There are two common, yet confusing ideas that make it hard for would-be disciples of Jesus to feel that they can actually be successful at this Christianity thing.
The first one is the “my behavior saves me” idea. This thought (or belief) leads you to live with the burden of performing for God so that He will observe your behavior, find it acceptable and then be obligated to reward you with … (eternal life, short-term rewards, etc.). In other words, I did what He required so He will do what He promised.
The second one is usually the aftermath of trying to live by the first; I call it the “my behavior has nothing to do with what saves me” idea. This idea is often the aftermath of the first one, because after a good, hard time of trying to perform for God it becomes evident that bad things do happen to good people, the experience of the joy of God’s presence doesn’t seem to directly correspond to our diligence and discipline in religious things, etc.
It begins to feel like what I do in my daily life makes little or no difference —in fact, life gets harder, I perceive myself as less ‘holy’, less ‘redeemed’, less ‘spiritual’ the more I try to serve God and perform for Him. If and when God does bring good into my life, it seems to be totally capricious and without any correlation to what I do or how I live (this is really closer to the idea of ‘luck’ than anything else).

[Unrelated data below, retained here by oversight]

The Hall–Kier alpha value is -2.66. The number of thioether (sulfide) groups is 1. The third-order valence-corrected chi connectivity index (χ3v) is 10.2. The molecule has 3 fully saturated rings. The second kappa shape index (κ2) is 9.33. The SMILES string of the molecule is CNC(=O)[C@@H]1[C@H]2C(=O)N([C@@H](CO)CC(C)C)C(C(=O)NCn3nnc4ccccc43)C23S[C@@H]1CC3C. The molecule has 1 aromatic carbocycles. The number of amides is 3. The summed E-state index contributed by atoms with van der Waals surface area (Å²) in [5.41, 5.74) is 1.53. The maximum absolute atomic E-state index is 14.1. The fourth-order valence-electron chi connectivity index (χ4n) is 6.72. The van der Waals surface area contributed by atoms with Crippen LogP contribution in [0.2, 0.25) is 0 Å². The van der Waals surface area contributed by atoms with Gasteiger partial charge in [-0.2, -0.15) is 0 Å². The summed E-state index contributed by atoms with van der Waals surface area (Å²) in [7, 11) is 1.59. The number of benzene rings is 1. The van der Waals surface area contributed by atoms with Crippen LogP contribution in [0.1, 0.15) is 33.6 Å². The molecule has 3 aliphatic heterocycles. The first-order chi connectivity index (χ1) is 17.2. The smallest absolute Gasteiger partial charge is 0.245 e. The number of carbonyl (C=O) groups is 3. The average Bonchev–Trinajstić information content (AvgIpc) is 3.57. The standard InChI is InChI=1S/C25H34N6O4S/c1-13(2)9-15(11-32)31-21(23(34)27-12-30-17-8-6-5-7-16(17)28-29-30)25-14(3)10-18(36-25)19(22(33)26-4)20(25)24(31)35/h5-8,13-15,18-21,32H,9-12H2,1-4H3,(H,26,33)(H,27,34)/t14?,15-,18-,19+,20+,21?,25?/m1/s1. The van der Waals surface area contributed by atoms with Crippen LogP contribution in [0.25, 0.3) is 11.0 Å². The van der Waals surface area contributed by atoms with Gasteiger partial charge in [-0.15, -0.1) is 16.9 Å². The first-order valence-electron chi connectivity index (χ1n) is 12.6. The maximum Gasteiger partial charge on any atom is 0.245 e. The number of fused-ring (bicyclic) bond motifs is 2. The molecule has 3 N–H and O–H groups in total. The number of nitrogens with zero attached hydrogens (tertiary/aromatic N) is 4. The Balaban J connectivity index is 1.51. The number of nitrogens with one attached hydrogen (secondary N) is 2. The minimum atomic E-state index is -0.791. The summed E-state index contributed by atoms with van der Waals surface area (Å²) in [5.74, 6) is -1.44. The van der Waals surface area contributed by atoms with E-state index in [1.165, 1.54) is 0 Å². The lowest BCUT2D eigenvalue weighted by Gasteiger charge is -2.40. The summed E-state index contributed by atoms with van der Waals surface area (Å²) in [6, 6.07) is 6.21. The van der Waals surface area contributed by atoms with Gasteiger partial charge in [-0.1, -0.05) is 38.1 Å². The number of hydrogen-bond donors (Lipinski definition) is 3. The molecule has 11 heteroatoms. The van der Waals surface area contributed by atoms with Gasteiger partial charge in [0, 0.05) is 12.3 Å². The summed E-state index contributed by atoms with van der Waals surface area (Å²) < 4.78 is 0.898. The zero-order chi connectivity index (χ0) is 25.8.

It would seem that this is what the Bible itself says. Consider, for example, Psalm 50:22,23 (in two different translations):
Repent, all of you who ignore me, or I will tear you apart, and no one will help you. But giving thanks is a sacrifice that truly honors me. If you keep to my path, I will reveal to you the salvation of God. Psalms 50:22, 23, NLT
Now consider this, you who forget God, Or I will tear you in pieces, and there will be none to deliver. “He who offers a sacrifice of thanksgiving honors Me; And to him who orders his way aright I shall show the salvation of God.” Psalms 50:22, 23, NAS95.
Read this passage from Psalm 50 (and many others like it) with the confused ideas noted above and you will either see a proof-text for your perceived obligation to perform well for God (to get the ‘good stuff’ from him), or you will see yet another reminder that this living for God-thing is actually be a cruel hoax offering false hope in hard times.
But there is a different way to read this passage, there is a different “idea” to have in your mind; one that spins everything in a different direction, in the direction of hope and optimism and renewed determination to follow God and expect good from your relationship with Him.
That is, we need to keep in mind the overarching idea of The Way of the Lord that threads its way through the scriptures. In summary, there is a path that God has prepared and revealed to His people that leads back home, back to the True Life we were created to live. Those who walk this path make the journey; those who reject the path end up somewhere else.
In other words, ‘what we do, does matter,’ just not quite in the confused way of thinking that we started this post talking about.